It’s probably too soon to decide if the market tsunami has past or is just taking a breather. But it’s not too soon to start assessing the damage among the major asset classes.
As always, such surveys are a mix of looking at the past but with the hope of finding clues about what’s coming. Indeed, future returns are minted from events in the present. Of course, recognizing that is only the first step in a long strategy journey, which is why we keep turning over rocks wherever we find them. Most of the time the effort’s for naught. But if there’s ever a chance to mine intelligence about prospective returns, the opportunity may be highest directly following periods of extreme stress in the capital markets.
That’s just another way of saying that in the rare cases when prices and valuations move to excess, the actions modestly elevate the clarity about future returns and risks. Or so history suggests.
With that in mind, how have the major asset classes fared in recent weeks? As our table below suggests, the answer can be summarized by the central principle of the capital asset pricing model: risk matters. Higher risk has been a costly attribute in recent weeks. Cash, a realm where risk is minimal, was the best performer in the past four weeks. In contrast, asset classes with higher risks have lived up to their profile by dispensing higher losses.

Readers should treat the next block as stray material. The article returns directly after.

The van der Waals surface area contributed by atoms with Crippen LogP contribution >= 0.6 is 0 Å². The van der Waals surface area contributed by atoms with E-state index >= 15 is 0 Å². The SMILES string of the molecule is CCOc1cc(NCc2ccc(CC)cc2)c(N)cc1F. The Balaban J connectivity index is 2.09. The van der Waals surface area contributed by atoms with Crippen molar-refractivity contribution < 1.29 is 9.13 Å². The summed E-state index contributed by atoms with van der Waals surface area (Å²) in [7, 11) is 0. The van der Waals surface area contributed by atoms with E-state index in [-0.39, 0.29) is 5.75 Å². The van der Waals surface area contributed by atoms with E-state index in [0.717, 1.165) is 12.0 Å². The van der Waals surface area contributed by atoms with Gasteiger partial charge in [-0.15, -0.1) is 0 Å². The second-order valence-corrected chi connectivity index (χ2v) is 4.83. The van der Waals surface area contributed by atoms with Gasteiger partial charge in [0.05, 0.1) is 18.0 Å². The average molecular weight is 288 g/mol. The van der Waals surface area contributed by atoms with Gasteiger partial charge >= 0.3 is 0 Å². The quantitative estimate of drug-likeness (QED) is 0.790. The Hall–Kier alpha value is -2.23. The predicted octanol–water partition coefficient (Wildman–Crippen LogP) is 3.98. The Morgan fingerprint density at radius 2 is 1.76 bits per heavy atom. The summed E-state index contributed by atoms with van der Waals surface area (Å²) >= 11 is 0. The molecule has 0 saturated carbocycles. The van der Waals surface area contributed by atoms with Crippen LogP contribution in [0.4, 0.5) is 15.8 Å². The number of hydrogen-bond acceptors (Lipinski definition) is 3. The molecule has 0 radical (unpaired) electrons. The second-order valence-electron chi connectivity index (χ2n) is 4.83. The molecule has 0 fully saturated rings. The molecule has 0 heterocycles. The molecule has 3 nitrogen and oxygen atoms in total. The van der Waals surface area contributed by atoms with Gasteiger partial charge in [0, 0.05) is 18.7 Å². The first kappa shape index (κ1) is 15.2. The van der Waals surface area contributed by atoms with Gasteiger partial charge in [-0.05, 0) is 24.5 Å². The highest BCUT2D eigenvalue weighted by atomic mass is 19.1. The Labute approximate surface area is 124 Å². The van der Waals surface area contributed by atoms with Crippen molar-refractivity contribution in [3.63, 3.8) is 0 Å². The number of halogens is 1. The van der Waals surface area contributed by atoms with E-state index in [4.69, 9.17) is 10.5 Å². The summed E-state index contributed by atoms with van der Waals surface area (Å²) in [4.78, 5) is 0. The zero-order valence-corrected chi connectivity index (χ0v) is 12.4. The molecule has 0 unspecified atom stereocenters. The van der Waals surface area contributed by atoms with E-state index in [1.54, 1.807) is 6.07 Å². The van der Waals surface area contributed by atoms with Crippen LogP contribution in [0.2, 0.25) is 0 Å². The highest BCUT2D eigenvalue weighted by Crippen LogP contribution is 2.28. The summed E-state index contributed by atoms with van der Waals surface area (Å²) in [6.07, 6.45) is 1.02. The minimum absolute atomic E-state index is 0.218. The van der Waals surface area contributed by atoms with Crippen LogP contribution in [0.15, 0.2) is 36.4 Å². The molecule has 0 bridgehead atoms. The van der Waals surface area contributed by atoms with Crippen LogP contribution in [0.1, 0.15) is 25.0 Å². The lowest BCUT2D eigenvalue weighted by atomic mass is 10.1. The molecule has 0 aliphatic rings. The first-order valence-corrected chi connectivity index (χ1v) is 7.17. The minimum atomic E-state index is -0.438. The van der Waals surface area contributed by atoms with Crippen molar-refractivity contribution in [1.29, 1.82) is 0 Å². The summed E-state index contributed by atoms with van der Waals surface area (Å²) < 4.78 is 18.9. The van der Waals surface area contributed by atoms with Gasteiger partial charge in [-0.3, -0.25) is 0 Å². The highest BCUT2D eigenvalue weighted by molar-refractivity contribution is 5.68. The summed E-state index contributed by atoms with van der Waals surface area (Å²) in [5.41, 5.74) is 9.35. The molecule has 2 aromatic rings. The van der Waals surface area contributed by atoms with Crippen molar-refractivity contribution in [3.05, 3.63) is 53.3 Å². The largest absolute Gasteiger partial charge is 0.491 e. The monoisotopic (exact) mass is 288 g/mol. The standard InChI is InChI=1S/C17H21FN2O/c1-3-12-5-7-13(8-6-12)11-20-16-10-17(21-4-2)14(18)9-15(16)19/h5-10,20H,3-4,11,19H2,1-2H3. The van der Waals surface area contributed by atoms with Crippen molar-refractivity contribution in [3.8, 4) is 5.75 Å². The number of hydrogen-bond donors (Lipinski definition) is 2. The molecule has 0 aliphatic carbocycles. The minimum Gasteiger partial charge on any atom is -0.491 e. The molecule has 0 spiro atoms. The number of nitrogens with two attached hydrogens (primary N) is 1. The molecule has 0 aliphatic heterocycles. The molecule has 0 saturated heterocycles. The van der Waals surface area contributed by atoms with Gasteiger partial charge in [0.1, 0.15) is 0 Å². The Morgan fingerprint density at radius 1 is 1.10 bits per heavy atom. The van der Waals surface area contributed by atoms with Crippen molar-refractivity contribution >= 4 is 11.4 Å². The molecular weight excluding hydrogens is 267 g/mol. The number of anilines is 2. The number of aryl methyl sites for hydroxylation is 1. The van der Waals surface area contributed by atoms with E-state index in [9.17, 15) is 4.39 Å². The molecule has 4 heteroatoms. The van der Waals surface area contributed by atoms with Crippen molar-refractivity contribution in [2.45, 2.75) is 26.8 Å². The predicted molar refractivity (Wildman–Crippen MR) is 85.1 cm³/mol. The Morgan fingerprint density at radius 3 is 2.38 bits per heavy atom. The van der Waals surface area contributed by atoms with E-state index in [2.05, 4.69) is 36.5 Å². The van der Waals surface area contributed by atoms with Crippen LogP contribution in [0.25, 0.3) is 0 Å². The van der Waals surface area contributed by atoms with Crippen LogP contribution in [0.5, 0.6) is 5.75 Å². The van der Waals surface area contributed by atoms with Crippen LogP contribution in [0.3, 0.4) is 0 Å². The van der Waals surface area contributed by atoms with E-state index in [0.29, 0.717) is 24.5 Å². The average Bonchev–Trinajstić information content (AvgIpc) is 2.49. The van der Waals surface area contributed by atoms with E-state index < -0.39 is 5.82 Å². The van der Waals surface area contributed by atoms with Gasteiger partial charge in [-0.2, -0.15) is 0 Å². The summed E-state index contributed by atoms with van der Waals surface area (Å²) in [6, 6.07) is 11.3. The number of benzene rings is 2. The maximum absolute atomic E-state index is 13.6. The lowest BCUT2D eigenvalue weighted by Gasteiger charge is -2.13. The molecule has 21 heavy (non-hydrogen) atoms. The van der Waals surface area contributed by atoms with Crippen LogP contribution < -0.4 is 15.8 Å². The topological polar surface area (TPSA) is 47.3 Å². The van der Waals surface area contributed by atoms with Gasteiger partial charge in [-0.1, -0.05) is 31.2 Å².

High returns are the other facet at times of high risk, as the past five years remind. But the tables have turned this summer, although that’s hardly an extraordinary or unexpected change for anyone who understands the CAPM-inspired notions of risk and reward.

The biggest loser of late has been foreign stocks, as measured in dollar-based returns. Commodities are faring poorly too. In fact, commodities have been taking it on the chin for longer than any other major asset class, as the red ink across the three time periods in our chart reveals. Of course, U.S. stocks and REITs look weak as well based on recent price momentum.
Arguably, there’s opportunity in all the asset classes noted above. For what it’s worth, we’re inclined only to nibble at such opportunities and only on a tactical basis. Admittedly, that sentiment may be more a reflection of our innate caution than a commentary about prospective returns. Nonetheless, there’s still a case to remain defensive, if only because there’s a bit more uncertainty in the air than we’d prefer. Will the Fed lower rates or not? How dependent are capital markets’ near-term future returns tied to the FOMC decisions in coming days and weeks? And the big question–will the economy stumble by more than Mr. Market expects?
We don’t yet have a good sense of what’s coming on those topics. The future’s always unclear, of course, but it looks especially dicey at the moment. The fog will lift, however, and quite soon, we think. It may or may not be encouraging, but a bit more transparency will go a long way in fleshing out our strategic portfolio adjustments.
Keep in mind, too, that valuation will play a large role in our decision making. Price trends are important, but they’re only part of the strategic picture. How, then, does the valuation outlook stack up? Alas, that’s a question we’ll have to leave aside for the moment as it goes beyond the scope (and time) available to this reporter in this post. Indeed, some analysis just takes more time than the give-it-to-me-now world of blogging allows.